In psychological disorders, the power of the placebo effect has been extensively examined in, among other studies, randomized controlled trials (RCTs) of antidepressants. Oddly, there is no clinically meaningful difference in the improvement between individuals taking antidepressants and individuals taking placebo pills (Moncrieff & Kirsch, 2015). That is, in RCTs, individuals taking placebo pills improve nearly just as much as individuals taking powerful psychotropic medications. This may come as a shock to those of who’ve been repeatedly exposed to commercials portraying depression as a chemical imbalance – a theory that, despite its prevalence, has next to no evidence supporting it (Schultz, 2015). It may also come as a shock to see once again how powerful the placebo effect can be.
Other areas of research also demonstrate the power an individual’s beliefs can have. For example, one important feature of cognitive-behavioral therapy is that individuals struggling with psychological disorders often have a variety of troublesome beliefs which significantly contribute to their problems (Beck & Dozois, 2011) Nearly fifty-years ago, psychological theories identified that individuals who experience clinical depression frequently hold a cluster of beliefs such as “I can’t stand myself because” or “I’m no good” or “I’ll never amount to anything” (Beck, 1963; Ellis, 1962). It’s not that these individuals consciously choose to believe phrases like these. These beliefs are generally automatic – they’re deeply rooted habits. Nevertheless, these beliefs can be changed – and new, more positive and adaptive, emotions tend to follow.
Finally, beliefs can impact our behavior even when those beliefs are about very abstract subjects. For example, Baumeister (2008) reviewed numerous studies which demonstrated that participants who are induced to disbelieve in free will (usually by reading passages which argue there is no free will) are not only significantly impacted by these abstract beliefs but often in negative ways, such as increased cheating and aggression and less willingness to help others.
So I hope the above has shown that beliefs can have powerful consequences. Now I’d like to tie this discussion in more directly with the Ferdman article.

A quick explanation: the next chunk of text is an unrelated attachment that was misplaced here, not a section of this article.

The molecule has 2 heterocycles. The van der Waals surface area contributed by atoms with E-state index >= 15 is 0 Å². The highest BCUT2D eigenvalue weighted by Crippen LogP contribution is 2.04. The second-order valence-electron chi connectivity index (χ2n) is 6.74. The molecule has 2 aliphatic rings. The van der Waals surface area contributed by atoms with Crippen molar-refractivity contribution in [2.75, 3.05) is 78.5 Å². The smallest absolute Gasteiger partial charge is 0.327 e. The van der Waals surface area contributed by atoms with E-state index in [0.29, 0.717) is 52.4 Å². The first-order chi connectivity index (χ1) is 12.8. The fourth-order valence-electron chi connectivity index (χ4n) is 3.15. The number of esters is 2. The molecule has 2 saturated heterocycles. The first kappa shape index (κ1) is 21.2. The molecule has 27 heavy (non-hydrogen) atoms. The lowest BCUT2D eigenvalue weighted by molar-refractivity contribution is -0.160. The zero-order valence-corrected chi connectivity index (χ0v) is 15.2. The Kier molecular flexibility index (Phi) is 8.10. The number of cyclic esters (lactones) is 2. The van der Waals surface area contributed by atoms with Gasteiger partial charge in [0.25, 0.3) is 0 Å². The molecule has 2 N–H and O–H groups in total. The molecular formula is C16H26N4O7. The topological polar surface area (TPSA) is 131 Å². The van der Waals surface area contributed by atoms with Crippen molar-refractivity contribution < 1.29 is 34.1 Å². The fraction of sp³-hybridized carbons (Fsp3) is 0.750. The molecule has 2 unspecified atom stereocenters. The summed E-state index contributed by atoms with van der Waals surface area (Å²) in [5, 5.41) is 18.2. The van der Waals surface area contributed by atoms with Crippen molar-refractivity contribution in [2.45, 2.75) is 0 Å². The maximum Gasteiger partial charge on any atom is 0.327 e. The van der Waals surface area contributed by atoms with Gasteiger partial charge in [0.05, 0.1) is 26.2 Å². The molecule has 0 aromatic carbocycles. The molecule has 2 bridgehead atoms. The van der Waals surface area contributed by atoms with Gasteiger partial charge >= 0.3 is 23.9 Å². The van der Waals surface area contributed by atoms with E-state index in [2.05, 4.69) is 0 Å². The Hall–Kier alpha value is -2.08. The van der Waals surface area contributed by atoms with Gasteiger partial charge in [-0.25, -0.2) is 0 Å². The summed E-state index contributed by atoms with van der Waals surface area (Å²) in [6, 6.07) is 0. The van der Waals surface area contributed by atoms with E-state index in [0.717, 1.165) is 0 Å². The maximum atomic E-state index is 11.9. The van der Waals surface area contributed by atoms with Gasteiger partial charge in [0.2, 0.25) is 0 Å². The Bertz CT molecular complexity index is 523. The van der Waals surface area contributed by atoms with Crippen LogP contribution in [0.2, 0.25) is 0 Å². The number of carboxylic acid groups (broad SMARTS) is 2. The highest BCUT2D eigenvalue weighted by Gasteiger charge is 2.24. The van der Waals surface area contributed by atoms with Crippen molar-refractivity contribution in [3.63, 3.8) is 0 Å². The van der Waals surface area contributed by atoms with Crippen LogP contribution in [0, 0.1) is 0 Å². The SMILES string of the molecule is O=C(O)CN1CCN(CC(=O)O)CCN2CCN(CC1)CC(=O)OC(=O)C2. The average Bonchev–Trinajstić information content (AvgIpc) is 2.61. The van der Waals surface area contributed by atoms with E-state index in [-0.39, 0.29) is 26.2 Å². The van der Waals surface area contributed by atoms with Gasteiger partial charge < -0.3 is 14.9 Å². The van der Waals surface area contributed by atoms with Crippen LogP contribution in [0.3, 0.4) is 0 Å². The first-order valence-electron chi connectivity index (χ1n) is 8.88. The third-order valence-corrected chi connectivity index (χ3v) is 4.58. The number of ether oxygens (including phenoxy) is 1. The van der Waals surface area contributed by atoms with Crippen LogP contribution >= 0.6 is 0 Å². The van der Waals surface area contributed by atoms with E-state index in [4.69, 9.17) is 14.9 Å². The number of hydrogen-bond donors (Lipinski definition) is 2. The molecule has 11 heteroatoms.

Individuals have beliefs about lots of different things. Critically, individuals have beliefs about psychological disorders, such as beliefs about what causes psychological disorders. Research on the effects these types of beliefs have is only about five years old, but the studies conducted thus far have consistently found that individuals who believe their psychological disorder(s) is caused by purely or primarily biological causes have increased prognostic pessimism (they believe they are less likely to get better) and are less likely to seek psychotherapy (Lebowitz, 2014).
Increased prognostic pessimism is an important consideration in clinical practice. Recall the discussion above: we just finished reviewing a variety of different ways in which beliefs have significant consequences. In this case, the research is fairly conclusive that the same holds with individual’s beliefs about whether or not they will improve in treatment. That is, an individual’s expectancy of getting better influences whether or not they in fact do get better (Constantino, 2012).
Now we’re finally in a position to see the significance and the danger of Ferdman’s article. Explaining to someone struggling with binge eating that their binge eating is “part of their genetic makeup” probably contributes to a belief something along the lines of “this is just how I am” and implies that their binge eating will be unlikely to change. This, in turn, can increase their prognostic pessimism and discourages psychotherapy [probably because someone struggling with binge eating who also believes a genetic explanation might wonder: “How is talking to a clinician going to change my genes?” (Kemp, Lickel, & Deacon, 2014)]. And since an increase in prognostic pessimism is related to worse treatment outcomes, a genetic explanation of binge eating can have a significant negative impact on treatment outcomes. That’s not good.